The nutters end of the extremist spectrum is illustrated by the group that is pushing transsexuals to change their names and genitals before Trump is sworn in. They seem to believe that the man who said Caitlyn Jenner was welcome to choose which restroom to use in his building (Jenner actually did use the ladies' room with no opposition from Trump Tower employees) will use the unconstitutional Obama Pen to outlaw transsexualism.
On the psychic end of Trumpmania are the descendants of Nostradamus who confidently pronounce "Trump is going to ____ [fill in your own superlatives about the grandiose things you want to see]. Try to suggest to these mouth-frothers that their pet issues are decided by Congress vs. the President, or that they are economically damaging (eg., tariffs), or are 180º from what Trump said in even the recent past. They will respond with rationalizations or the much worse Nationalist-Populist declaration that (for the good of the nation, of course) Trump should roll over Congress like Obama did. That is, we must abandon the constitution to save the constitutional system! (Thank you, G. W. Bush.)
So what is the rational position for those of us who cherish liberty and the through-and-through wisdom of the Declaration of Independence and it's completing document, the U.S. Constitution? Cautious, watchful, optimistic skepticism.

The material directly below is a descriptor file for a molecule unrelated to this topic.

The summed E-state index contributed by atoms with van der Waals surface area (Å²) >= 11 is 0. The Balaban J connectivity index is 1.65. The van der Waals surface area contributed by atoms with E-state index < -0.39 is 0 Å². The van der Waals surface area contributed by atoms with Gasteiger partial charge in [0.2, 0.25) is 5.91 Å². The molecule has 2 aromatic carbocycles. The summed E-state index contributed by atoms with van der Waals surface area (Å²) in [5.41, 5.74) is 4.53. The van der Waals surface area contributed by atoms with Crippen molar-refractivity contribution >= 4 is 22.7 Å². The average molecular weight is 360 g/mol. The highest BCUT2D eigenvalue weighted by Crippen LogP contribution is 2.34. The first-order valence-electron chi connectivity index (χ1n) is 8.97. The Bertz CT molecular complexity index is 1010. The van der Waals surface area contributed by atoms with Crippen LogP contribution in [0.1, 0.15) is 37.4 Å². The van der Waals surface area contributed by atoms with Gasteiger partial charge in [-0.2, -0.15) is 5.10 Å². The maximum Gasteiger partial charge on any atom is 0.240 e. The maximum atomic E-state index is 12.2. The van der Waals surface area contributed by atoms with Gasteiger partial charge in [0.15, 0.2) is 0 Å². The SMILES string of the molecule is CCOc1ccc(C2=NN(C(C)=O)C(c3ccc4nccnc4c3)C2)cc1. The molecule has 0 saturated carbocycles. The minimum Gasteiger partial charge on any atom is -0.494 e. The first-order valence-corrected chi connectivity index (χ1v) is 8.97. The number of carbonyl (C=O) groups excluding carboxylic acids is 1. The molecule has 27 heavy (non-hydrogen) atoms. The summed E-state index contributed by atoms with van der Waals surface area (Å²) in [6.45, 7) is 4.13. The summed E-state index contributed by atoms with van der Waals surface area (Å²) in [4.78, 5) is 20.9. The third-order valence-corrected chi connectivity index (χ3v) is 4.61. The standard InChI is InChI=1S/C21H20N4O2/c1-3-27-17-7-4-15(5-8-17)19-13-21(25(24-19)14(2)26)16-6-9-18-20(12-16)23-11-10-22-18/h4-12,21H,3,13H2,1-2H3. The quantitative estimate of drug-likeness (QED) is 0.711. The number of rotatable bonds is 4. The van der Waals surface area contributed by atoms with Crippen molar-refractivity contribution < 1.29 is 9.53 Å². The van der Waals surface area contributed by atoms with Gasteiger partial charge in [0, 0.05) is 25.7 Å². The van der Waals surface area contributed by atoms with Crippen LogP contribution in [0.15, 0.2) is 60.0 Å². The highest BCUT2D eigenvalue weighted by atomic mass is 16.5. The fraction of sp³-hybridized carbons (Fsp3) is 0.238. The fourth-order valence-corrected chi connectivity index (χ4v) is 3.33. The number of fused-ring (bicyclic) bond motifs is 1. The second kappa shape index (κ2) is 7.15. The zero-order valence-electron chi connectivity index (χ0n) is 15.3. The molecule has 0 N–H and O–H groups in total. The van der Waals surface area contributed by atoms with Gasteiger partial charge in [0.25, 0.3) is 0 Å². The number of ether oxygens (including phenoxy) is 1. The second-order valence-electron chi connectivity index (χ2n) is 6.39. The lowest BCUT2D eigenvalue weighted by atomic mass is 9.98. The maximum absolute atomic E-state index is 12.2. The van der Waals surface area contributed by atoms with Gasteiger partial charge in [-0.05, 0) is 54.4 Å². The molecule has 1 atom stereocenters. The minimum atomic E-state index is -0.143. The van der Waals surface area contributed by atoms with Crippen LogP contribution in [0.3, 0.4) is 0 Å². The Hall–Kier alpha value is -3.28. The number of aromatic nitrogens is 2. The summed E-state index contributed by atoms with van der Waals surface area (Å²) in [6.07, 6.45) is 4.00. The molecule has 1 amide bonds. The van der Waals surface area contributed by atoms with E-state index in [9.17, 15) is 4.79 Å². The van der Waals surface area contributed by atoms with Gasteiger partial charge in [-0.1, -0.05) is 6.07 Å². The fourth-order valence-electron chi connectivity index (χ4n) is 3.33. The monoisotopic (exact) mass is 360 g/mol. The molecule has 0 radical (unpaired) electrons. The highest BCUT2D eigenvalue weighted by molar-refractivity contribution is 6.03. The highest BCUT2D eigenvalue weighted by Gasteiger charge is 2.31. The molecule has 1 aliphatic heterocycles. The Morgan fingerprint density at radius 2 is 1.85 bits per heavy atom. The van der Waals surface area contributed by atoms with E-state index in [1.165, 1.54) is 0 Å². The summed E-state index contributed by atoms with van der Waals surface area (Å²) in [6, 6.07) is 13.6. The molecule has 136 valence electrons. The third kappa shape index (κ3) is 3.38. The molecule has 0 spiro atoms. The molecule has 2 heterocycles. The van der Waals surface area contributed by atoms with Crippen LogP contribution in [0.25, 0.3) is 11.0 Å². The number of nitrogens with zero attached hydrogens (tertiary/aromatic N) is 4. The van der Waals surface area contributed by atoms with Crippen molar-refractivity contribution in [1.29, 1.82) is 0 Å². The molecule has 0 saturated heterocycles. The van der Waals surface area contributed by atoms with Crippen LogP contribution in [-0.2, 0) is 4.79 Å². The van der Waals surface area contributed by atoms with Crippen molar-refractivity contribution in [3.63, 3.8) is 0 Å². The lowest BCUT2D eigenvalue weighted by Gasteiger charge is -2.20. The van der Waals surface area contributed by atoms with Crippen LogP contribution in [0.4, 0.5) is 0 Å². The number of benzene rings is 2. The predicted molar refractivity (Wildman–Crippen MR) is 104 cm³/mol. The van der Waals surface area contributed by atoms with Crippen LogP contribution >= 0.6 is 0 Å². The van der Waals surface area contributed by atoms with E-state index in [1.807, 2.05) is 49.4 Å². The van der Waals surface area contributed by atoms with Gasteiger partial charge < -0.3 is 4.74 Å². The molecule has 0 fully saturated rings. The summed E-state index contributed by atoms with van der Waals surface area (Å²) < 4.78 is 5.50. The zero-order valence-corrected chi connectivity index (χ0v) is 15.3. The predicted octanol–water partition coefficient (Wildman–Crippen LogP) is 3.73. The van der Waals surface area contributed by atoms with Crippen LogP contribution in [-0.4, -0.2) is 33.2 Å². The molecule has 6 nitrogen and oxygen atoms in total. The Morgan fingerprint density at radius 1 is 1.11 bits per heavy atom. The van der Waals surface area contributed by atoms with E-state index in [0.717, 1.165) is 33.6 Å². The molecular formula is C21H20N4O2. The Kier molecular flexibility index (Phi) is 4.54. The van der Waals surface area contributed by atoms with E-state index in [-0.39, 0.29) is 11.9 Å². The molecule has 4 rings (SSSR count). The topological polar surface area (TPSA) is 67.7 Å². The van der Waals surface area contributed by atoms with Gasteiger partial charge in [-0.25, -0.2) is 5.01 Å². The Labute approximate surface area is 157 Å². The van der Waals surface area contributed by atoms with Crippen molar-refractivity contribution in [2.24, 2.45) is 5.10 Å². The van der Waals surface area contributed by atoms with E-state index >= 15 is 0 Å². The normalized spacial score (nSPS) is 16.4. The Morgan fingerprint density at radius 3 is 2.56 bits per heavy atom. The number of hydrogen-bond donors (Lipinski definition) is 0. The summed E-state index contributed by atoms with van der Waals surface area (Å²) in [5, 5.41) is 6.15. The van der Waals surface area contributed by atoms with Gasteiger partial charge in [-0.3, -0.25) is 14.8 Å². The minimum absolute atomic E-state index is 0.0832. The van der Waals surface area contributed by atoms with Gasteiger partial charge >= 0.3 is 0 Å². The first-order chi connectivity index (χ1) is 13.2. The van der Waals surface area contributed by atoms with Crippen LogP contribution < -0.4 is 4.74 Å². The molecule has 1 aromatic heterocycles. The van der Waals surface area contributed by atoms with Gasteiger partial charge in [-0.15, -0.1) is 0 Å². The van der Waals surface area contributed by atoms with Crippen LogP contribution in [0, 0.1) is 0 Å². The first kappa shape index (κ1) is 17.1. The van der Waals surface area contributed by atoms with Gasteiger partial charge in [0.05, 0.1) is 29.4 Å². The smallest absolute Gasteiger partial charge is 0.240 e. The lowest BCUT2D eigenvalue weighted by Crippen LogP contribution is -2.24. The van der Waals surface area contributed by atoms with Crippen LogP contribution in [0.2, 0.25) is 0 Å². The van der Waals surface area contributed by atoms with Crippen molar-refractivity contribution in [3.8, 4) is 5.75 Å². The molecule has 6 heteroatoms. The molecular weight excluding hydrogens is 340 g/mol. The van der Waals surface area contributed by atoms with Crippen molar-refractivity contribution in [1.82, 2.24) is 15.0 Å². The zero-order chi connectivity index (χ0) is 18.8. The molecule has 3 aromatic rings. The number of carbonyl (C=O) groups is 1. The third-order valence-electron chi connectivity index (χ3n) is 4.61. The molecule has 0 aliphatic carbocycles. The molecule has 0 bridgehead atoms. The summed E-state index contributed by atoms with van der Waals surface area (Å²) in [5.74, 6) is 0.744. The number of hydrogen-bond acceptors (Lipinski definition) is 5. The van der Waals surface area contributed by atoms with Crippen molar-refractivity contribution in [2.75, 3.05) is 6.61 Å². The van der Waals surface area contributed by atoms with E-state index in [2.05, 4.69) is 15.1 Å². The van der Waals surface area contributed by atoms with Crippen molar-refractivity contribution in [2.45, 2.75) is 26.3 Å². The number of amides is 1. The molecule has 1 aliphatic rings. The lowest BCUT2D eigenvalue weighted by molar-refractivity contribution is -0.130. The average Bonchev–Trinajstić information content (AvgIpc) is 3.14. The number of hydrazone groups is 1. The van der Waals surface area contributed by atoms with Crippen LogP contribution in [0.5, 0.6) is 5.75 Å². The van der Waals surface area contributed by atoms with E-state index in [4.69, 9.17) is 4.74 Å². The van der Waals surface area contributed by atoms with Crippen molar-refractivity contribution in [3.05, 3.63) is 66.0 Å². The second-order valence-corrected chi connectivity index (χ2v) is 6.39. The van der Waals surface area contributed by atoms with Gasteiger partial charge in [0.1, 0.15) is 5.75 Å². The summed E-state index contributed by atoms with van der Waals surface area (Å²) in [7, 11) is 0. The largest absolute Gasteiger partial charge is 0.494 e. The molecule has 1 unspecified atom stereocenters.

Donald Trump has a mixed history. He raised his children to be seemingly good Americans who love and respect him. He opposed banning abortion at any stage. He earned billions in business. His business declared bankruptcy, defaulting on obligations several times. He's done wonderful things for people. He's vindictively gone after people. He's apparently willing to speak honestly; without a PC filter. His company dragged out payments to many subcontractors and never paid others. He's made some good nominations and appointments to his Executive Branch.
Donald Trump may be a great President. He might be an OK president. He might be disastrous. We don't know because his history is a mixed bag; he's been all over the political map. Filling that place of anxious uncertainty with cult of personality worship is, at best, naive and erodes one's credibility as an open-eyed rationalist. At worst, it is dangerous, trading skepticism for blind allegiance and the rationalizing away of evil. We must hold to our principles and judge the man by what he does, not by what you want him to be.